3 DECEMBER 1954, Page 15

Damning Self-Praise

Nothing is more damning than self-praise which goes wrong: 'Yes, we're going to be married. He's been so patient, I feel he deserves his reward,' or ' In my household everyone works as hard as possible making everyone else happy.' A prize of £5 was offered for the most un- onsciously damning remark of this kind overhead by competitors.

Reading the entries was delightful, the tandard being extremely high. Awarding e prizes was very difficult, for the same son. There were at least twelve devastat- ing verbal boomerangs which I should like have rewarded. To simplify the choice I as thankful to be able to weed out, with a dear conscience, several remarks which ere excellent potted character studies, but of damning enough to the speaker ('What ith me not hunting, and Bunty not playing ridge, and everybody being so busy, we hardly ever see each other,' from Wyndham Woodward) or if damning ('I've made him hat he is, and then he goes and leaves me- t's all the thanks I get,' from J. P. myn) not complacent enough. A con- IF:

siderable amount of self-approval, open or implied, was of course essential.

Mothers were by far the most fertile source of sayings which. only they could believe reflected credit upon them. From the number of entries in this category, it appears- that no woman who thinks, or hopes, that `everyone' says she and her daughter are more like sisters can resist pointing this out to every Spectator reader she meets. (Irrel- evant thought: has any daughter ever boasted of being mistaken for a sister?) The, same applies to mothers of sons who claim that their boys don't want to get married—too fond of their old Mum and the way she looks after them.

It seemed to me obvious that Mum's best saying on these lines ought to have a Prize, but so many people sent in almost word for word the same telling entries that in the end I chose, rather arbitrarily, Miss J. 0. McBryde's: 'My girls and I do most things together, you know. I've been taken for their sister several times,' because it happened to be accompanied by another remark, almost as good, or bad: 'It will be rather a sacrifice, giving up my career now, and John realises that, of course.' To competitors who feel, justifiably, that their reported Mum-talk was just as prize- worthy, I can only offer the hollow consola- tion that they must think of themselves as fellow-winners. Very highly commended is Mrs. Bredin's' dreadful 'I am bringing up my boys to be useful in the house, and then they won't miss me QUITE so much when I'vd gone.'

What I should like to do, in order to reward several entries, close together in horrid excellence, is to split the £5 into a first of £2 and two thirty shillings, for runners-up. The best, 1 considered, not Only satisfied both the letter and the spirit of the competition, but had an authentic „ring of menace, very pleasing at a distance: '• It's welcome from a landlady: 'I know You'll be happy here. This is Liberty Hall, except no one takes liberties.' This gets 42- Then £1 10s. goes to Miss McBryde for the two remarks quoted above, and the same to H. A. C. Evans for: 'I know nobody's indispensable, but the fact remains, I was away when it happened.' This leaves' unrewarded but not unap- preciated the Rev. J. C. Mitchell's lady- speaker at a religious meeting: 'Morning prayer and quiet time is a must for us all. I always have mine just after the maid brings my early morning tea.' And Mrs. E. M. Kemp's: . . but then, I never bear a grudge.' For Christian White's splendid, 'They thought the world of me in the RAF,' there was a fine companion-piece from Cecil Ramage: 'I think the bravest man I ever knew was my orderly. Right through the Battle of Arnhem, he never left my side.' Major Dicker sent in two subtle stinkers: 'I'll marry him whatever happens. He's had such a rough time,' and one of the many ingenious I-want-no-thanks-but lines, 'The help he received from me was- quite dis- interested, as I always tell him.' Miss W. Stroud was admirable on this, too: 'I am a regular subscriber to the fund. Anony- mously, of course.' 1 liked Hydrocharis's:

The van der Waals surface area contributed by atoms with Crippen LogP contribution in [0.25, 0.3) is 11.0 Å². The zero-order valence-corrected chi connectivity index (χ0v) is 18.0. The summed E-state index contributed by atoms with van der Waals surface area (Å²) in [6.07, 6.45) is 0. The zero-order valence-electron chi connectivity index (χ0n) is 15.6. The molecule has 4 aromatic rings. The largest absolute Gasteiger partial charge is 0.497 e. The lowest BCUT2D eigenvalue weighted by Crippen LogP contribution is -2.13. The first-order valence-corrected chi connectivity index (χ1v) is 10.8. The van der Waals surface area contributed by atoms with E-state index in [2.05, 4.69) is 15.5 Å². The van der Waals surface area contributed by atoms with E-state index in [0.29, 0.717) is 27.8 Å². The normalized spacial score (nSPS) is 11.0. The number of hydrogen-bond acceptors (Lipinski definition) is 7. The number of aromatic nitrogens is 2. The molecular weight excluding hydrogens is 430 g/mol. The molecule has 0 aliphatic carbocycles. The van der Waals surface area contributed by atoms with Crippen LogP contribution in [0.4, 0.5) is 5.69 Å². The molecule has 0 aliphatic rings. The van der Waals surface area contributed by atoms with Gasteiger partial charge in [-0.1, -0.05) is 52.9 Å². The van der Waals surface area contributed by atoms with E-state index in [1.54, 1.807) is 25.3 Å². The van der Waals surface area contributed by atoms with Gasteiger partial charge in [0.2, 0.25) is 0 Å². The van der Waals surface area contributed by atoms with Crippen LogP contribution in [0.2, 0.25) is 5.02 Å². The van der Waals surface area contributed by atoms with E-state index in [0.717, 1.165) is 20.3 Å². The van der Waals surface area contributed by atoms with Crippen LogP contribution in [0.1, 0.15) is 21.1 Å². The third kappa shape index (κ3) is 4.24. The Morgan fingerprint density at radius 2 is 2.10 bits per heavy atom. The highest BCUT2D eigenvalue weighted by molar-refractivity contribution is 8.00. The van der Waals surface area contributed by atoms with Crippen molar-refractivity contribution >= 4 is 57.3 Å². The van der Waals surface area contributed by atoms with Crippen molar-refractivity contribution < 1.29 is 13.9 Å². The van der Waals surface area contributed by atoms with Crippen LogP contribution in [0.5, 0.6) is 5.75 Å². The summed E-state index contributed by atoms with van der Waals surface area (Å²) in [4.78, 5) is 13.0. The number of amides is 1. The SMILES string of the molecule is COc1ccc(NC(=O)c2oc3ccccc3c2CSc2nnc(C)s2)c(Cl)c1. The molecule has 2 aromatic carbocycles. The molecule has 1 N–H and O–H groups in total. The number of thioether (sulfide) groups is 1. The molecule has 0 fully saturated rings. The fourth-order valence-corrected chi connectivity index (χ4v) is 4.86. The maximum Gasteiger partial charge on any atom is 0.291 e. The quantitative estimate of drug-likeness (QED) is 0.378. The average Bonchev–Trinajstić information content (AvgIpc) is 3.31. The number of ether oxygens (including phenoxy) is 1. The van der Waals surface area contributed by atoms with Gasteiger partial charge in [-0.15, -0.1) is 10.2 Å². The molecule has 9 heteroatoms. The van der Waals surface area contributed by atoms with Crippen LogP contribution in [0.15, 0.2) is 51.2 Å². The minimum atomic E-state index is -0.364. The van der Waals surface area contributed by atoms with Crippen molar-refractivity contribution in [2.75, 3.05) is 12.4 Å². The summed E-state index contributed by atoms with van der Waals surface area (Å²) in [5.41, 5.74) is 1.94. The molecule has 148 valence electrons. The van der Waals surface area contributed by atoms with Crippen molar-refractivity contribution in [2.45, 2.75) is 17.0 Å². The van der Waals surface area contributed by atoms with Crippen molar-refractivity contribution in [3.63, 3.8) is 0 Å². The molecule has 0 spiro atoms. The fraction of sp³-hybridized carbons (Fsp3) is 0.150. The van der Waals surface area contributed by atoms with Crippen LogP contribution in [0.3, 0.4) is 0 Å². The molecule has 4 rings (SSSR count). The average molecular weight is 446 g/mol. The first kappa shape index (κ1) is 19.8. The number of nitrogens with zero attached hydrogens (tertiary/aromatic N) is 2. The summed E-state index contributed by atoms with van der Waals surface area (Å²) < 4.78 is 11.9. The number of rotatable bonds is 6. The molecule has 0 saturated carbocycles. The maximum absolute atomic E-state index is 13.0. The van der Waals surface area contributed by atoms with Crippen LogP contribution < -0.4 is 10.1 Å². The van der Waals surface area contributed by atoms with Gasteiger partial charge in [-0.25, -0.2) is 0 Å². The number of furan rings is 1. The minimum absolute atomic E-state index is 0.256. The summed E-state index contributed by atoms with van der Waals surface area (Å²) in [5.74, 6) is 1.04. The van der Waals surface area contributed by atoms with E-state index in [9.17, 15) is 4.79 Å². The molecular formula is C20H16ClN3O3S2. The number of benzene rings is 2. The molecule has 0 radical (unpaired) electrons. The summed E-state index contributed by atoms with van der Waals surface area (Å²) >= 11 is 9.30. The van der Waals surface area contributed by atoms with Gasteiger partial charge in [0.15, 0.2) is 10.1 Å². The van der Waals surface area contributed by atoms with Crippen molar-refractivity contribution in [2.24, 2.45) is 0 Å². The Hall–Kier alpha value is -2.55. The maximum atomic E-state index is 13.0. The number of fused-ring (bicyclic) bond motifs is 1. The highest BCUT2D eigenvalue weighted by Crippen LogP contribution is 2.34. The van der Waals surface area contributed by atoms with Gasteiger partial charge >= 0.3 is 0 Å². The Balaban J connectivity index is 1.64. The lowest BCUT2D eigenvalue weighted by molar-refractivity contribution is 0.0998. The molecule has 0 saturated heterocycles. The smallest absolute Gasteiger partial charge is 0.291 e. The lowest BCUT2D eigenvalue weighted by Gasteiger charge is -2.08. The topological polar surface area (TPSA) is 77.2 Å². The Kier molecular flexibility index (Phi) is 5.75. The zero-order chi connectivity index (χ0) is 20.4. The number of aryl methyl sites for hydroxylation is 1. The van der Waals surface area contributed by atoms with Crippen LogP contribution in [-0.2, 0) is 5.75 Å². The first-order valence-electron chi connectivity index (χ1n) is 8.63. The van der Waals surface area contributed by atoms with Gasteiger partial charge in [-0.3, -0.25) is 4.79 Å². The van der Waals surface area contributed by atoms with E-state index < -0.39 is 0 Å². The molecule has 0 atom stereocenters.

'We have most interesting discussions about pronounciation.'

If I could have divided the prize still further, without making the bits not worth having, I should have included E. Guy's: 'When I'm cross with anyone, I have to have my little say. After that, it's all right,' or— spoken by the same person, I should guess- daresay I may have some faults, but at least I'm always honest with myself.'

It is somewhat alarming to realise, from the quality and quantity of the entries, how widespread in this country is the habit of incautious self-commendation. I had no idea what I should be uncovering when I suggested this competition.